Invasive meningococcal disease remains a rare infectious disease not only with high mortality but also with important morbidity. Until recently no universal vaccine existed against serogroup B, which explains most of the cases in settings like Europe. The objective of this study was to analyze the clinical course and sequelae of meningococcal disease in Spain.
Retrospective review of all children younger than 15 years admitted to any of the 36 hospitals in the MENDICOS Spanish network (www.mendicos.org) with confirmed or probable invasive meningococcal disease in children between January 2008 and December 2013.
A total of 458 cases were identified across the country, most of them occurring in previously healthy children (91.5%; n = 419/458). Median (interquartile range) age was 1.7 (0.7 and 4.6) years, with 53.1% of the cases occurring in children younger than 2 years; 82.1% (n = 368) were laboratory confirmed cases; 95.2% (n = 256) of those serogrouped were serogroup B. The diagnosis was meningitis in 24.9% (n = 114) of the cases, sepsis in 37.1% (n = 170) and both in 38.0% (n = 174). Mean hospital length of stay was 11.6 (10.9) days; 79.2% (n = 354) of the patients required pediatric intensive care unit admission, with a mean pediatric intensive care unit stay of 3.9 (4.9) days; 3.5% (n = 16) died; 12.9% (n = 59) of the survivors were discharged with some kind of physical sequelae, mainly neurological (n = 23).
Serogroup B invasive meningococcal infection explains substantial morbidity and mortality in Spain, occurring mainly in infants. The recent availability of a vaccine against serogroup B may change this scenario. Given that the vast majority of the cases occur in otherwise healthy children, inclusion of the meningococcal B vaccine in the national immunization program should be carefully considered.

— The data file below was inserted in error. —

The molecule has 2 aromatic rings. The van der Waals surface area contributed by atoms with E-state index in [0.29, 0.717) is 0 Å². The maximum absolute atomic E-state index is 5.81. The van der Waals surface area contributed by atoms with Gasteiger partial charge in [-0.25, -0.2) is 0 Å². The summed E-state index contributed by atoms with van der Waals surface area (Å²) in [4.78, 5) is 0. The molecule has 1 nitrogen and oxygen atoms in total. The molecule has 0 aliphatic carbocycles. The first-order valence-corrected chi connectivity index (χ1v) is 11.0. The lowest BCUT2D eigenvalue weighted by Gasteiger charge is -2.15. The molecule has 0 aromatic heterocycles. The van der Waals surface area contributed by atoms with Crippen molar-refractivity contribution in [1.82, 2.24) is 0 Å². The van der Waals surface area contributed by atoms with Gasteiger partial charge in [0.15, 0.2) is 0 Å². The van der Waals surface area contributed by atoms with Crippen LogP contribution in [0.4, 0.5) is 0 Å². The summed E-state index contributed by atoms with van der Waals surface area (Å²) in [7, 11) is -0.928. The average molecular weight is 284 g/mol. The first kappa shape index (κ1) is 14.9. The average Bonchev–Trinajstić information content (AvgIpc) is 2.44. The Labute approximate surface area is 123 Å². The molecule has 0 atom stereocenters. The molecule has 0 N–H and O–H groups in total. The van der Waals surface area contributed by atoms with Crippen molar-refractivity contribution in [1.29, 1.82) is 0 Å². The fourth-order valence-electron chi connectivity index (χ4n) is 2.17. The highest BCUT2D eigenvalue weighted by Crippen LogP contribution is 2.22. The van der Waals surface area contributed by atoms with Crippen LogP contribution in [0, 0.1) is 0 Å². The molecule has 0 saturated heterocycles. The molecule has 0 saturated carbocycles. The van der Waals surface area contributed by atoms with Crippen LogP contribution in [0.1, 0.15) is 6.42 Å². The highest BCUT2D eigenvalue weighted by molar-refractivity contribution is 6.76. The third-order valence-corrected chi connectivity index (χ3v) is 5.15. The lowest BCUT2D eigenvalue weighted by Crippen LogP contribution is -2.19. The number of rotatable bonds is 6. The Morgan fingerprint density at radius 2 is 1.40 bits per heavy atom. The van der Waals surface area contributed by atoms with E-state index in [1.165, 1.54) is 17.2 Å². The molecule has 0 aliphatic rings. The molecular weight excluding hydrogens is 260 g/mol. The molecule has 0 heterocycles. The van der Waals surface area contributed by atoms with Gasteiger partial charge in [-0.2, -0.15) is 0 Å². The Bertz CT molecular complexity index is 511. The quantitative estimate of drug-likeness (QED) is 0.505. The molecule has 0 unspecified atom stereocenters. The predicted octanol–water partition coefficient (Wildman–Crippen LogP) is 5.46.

Supplemental Digital Content is available in the text.
From the *Translational Pediatrics and Infectious Diseases Section, Pediatrics Department, Hospital Clinico Universitario de Santiago de Compostela, Santiago de Compostela, Spain; †Genetics Vaccines Infections and Pediatrics Research Group (GENVIP), Healthcare Research Institute of Santiago de Compostela, Santiago de Compostela, Spain; and ‡Members of MENDICOS Research Network are listed in Appendix.
Accepted for publication November 23, 2015.
I.R.-C., L.V.-T. and F.M.-T. contributed equally to this article.
This study was funded by Novartis through an unrestricted grant for research in meningococcal disease granted to Healthcare Research Institute of Santiago (E0409/13). The sponsor of the study agreed the study design but had no role in the data collection, data analysis, data interpretation, or writing of the report. The corresponding author had full access to all the data in the study and had final responsibility for the decision to submit for publication. FMT’s research activities have been supported by grants from Instituto Carlos III (Intensificación de la actividad investigadora) and Fondo de Investigación Sanitaria (FIS; PI10/00540 and PI13/02382) del Plan Nacional de I+D+I and “fondos FEDER.” FMT has received research grants and/or honoraria as a consultant/advisor and/or speaker and for conducting vaccine trials from GlaxoSmithKline, Sanofi Pasteur MSD, Merck, Sanofi Pasteur, Pfizer Inc/Wyeth, Novartis, and MedImmune Inc. The rest of the authors have no conflicts of interest or funding to disclose.
Supplemental digital content is available for this article. Direct URL citations appear in the printed text and are provided in the HTML and PDF versions of this article on the journal’s website (www.pidj.com).
Address for correspondence: Federico Martinón-Torres, PhD, Translational Pediatrics and Infectious Diseases Section, Pediatrics Department, Hospital Clínico Universitario de Santiago de Compostela. Travesía da Choupana, s/n, 15706., Santiago de Compostela, Spain. E-mail: email@example.com.